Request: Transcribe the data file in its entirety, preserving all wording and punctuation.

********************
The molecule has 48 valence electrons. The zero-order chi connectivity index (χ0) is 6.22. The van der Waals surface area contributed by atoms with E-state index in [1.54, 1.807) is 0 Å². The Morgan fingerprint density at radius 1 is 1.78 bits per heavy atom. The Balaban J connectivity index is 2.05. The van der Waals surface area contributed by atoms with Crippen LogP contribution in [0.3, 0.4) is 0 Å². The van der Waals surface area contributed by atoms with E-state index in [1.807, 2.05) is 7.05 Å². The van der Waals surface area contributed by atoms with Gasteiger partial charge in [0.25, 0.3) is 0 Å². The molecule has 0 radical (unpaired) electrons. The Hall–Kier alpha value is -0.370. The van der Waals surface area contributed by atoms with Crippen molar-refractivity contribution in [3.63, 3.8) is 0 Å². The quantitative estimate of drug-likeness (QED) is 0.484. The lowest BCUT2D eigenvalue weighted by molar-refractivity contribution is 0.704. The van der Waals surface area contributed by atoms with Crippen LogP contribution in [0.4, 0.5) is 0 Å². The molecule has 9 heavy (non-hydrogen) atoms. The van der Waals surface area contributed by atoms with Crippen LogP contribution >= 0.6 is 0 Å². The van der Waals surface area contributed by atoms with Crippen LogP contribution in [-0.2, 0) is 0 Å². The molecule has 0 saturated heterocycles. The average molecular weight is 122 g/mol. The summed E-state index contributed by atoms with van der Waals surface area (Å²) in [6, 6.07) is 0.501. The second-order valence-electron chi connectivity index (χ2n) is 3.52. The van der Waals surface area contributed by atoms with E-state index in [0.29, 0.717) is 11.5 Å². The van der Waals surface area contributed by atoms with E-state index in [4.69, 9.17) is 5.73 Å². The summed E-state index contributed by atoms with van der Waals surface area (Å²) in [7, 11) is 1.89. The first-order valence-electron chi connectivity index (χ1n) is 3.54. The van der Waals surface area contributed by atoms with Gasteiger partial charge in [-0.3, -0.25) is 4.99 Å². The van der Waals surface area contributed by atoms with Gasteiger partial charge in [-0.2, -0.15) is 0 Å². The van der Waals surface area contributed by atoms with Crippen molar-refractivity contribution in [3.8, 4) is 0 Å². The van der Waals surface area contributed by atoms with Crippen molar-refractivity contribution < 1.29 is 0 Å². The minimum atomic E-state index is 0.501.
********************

The molecule has 48 valence electrons. The zero-order chi connectivity index (χ0) is 6.22. The van der Waals surface area contributed by atoms with E-state index in [1.54, 1.807) is 0 Å². The Morgan fingerprint density at radius 1 is 1.78 bits per heavy atom. The Balaban J connectivity index is 2.05. The van der Waals surface area contributed by atoms with Crippen LogP contribution in [0.3, 0.4) is 0 Å². The van der Waals surface area contributed by atoms with E-state index in [1.807, 2.05) is 7.05 Å². The van der Waals surface area contributed by atoms with Gasteiger partial charge in [0.25, 0.3) is 0 Å². The molecule has 0 radical (unpaired) electrons. The Hall–Kier alpha value is -0.370. The van der Waals surface area contributed by atoms with Crippen molar-refractivity contribution in [3.63, 3.8) is 0 Å². The quantitative estimate of drug-likeness (QED) is 0.484. The lowest BCUT2D eigenvalue weighted by molar-refractivity contribution is 0.704. The van der Waals surface area contributed by atoms with Crippen LogP contribution in [0.4, 0.5) is 0 Å². The molecule has 9 heavy (non-hydrogen) atoms. The van der Waals surface area contributed by atoms with Crippen LogP contribution >= 0.6 is 0 Å². The van der Waals surface area contributed by atoms with Crippen LogP contribution in [-0.2, 0) is 0 Å². The molecule has 0 saturated heterocycles. The average molecular weight is 122 g/mol. The summed E-state index contributed by atoms with van der Waals surface area (Å²) in [6, 6.07) is 0.501. The second-order valence-electron chi connectivity index (χ2n) is 3.52. The van der Waals surface area contributed by atoms with E-state index in [0.29, 0.717) is 11.5 Å². The van der Waals surface area contributed by atoms with E-state index in [4.69, 9.17) is 5.73 Å². The summed E-state index contributed by atoms with van der Waals surface area (Å²) in [7, 11) is 1.89. The first-order valence-electron chi connectivity index (χ1n) is 3.54. The van der Waals surface area contributed by atoms with Gasteiger partial charge in [-0.3, -0.25) is 4.99 Å². The van der Waals surface area contributed by atoms with Gasteiger partial charge in [-0.2, -0.15) is 0 Å². The van der Waals surface area contributed by atoms with Crippen molar-refractivity contribution in [3.8, 4) is 0 Å². The van der Waals surface area contributed by atoms with Crippen molar-refractivity contribution < 1.29 is 0 Å². The minimum atomic E-state index is 0.501.